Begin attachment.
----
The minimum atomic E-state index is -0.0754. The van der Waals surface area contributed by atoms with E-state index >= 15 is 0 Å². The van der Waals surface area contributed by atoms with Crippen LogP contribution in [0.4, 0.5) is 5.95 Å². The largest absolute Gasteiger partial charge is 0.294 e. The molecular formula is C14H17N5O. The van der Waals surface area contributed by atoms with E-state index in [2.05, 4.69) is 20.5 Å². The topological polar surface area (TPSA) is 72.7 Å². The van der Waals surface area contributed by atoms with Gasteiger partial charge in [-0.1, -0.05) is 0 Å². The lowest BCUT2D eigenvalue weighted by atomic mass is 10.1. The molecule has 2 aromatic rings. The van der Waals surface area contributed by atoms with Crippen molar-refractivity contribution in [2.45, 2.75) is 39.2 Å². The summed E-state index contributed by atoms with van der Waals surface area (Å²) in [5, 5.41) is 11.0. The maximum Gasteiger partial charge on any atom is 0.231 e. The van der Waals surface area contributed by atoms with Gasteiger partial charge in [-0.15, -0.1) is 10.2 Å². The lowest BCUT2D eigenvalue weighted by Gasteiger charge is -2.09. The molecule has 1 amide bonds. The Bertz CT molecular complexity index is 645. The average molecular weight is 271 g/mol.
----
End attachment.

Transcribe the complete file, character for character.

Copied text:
The minimum atomic E-state index is -0.0754. The van der Waals surface area contributed by atoms with E-state index >= 15 is 0 Å². The van der Waals surface area contributed by atoms with Crippen LogP contribution in [0.4, 0.5) is 5.95 Å². The largest absolute Gasteiger partial charge is 0.294 e. The molecular formula is C14H17N5O. The van der Waals surface area contributed by atoms with E-state index in [2.05, 4.69) is 20.5 Å². The topological polar surface area (TPSA) is 72.7 Å². The van der Waals surface area contributed by atoms with Gasteiger partial charge in [-0.1, -0.05) is 0 Å². The lowest BCUT2D eigenvalue weighted by atomic mass is 10.1. The molecule has 2 aromatic rings. The van der Waals surface area contributed by atoms with Crippen molar-refractivity contribution in [2.45, 2.75) is 39.2 Å². The summed E-state index contributed by atoms with van der Waals surface area (Å²) in [5, 5.41) is 11.0. The maximum Gasteiger partial charge on any atom is 0.231 e. The van der Waals surface area contributed by atoms with Gasteiger partial charge in [-0.15, -0.1) is 10.2 Å². The lowest BCUT2D eigenvalue weighted by Gasteiger charge is -2.09. The molecule has 1 amide bonds. The Bertz CT molecular complexity index is 645. The average molecular weight is 271 g/mol.